Or, you could be wrong. Place your bets…

Jim G
July 12, 2012 9:18 am

So, can we at least get agreement that nothing has actually been “detected” but it has rather been “inferred” from general relativity and how we “believe”, based upon theory, that gravity, light defraction, space expansion and a variety of other factors are working? If we knew all there is to know about all of these issues it would be different, but since we do not, any amount of healthy skepticism should leave some doubt of what is causing the effect being observed. Otherwise we are treating our theories as dogma just like the AGW crowd.
Name calling or snide remarks regarding those who may have read and agree with other potential explanations which obviate the need for dark matter or dark energy is not productive. After all, it is mathmatical models which tell us that there cannot possibly be that much additional baryonic matter out there to answer the riddle of where all the apparent additional mass comes from to create all of the apparent additional gravity. I do not believe anyone has actually hands on inventoried the mass of the universe.

Lancifer
July 12, 2012 9:21 am

Leif,

Another example of the low level of knowledge most commenters here have.

Remember that cosmology is a rather esoteric and mathematical field. It is hardly surprising that anonymous laymen display their ignorance. That said, the arrogance of some of these uninformed posters is a bit annoying.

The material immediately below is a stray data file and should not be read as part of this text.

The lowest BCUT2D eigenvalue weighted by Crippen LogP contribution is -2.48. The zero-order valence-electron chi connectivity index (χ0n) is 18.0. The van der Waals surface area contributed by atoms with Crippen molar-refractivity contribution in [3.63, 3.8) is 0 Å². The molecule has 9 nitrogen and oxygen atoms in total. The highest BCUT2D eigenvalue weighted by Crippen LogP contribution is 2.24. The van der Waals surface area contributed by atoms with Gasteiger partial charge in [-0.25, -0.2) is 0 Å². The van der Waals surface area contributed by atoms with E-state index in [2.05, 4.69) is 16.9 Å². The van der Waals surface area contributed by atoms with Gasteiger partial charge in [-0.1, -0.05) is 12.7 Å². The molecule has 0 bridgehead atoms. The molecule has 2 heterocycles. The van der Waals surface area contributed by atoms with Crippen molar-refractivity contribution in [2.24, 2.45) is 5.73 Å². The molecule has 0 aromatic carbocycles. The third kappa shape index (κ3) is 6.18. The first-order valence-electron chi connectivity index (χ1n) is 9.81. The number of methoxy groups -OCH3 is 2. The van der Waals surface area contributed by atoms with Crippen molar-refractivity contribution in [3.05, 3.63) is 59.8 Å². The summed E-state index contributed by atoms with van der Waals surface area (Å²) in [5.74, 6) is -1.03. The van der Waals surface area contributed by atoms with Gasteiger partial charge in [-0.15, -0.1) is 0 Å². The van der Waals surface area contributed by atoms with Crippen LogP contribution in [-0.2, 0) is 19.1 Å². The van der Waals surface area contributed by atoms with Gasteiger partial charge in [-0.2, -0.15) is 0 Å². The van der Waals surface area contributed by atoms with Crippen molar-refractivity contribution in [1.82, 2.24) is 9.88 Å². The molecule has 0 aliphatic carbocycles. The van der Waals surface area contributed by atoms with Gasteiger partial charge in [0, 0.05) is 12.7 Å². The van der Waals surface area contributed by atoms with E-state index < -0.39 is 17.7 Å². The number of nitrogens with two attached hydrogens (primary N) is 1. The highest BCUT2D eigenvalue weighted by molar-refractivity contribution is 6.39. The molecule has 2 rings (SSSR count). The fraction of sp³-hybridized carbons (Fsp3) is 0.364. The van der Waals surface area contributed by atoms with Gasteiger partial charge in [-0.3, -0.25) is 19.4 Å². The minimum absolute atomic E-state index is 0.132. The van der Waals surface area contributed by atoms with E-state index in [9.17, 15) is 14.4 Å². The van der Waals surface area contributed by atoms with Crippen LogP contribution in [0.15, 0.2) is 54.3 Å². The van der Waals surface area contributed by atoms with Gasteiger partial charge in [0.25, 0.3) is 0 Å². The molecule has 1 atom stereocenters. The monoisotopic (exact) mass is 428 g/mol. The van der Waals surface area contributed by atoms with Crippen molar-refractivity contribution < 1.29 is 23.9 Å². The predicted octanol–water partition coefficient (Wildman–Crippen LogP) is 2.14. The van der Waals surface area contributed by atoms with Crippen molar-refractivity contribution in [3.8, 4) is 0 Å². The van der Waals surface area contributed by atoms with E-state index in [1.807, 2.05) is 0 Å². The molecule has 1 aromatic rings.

You usually don’t become noticeably agitated and just do your best to give a factual response and refer the uninformed poster to a resource to better educate themselves. (Occasionally tossing in an amusingly sarcastic remark that, while at the expense of the poster, is usually not too severe.)
It seems that lately your patience and good nature have been tested. Remember that for every arrogant know nothing there are many other readers that are trying to educate themselves and are eager to accept a scientific theory that is backed up with testable evidence.
Try to cut the ignorant some slack and don’t condemn all of us that frequent WUWT.

kuhnkat
Reply to  Lancifer
July 12, 2012 11:37 am

Ahh yes Lancifer, sheer breathtaking ARROGANCE!!!
On the one foot, you tell me I am arrogant and ignorant (absolutely I am ignorant!!!) for questioning the greats like Einstein and others for their work decades and more after it was done. Yet, when I tell yoou that Einstein himslef decided that he made a mistake with the Cosmological Constant you shush me and tell me YOU know better than Einstein!!
HAHAHAHAHAHAHAHAHAHAHAHAHAHAHAHAHAHAHAHAHAHAHA

cba
July 12, 2012 9:25 am

I’m still trying to figure out just what is actually new about the announcement. Below are some links to other earlier efforts of mapping DM. Evidently, it’s the assumption that the DM observed between the clusters in the filament is not or was not a part of the clusters. Mapping DM distributions using gravitational lensing is not something that is brand new as the first measurements were done around half a dozen years ago.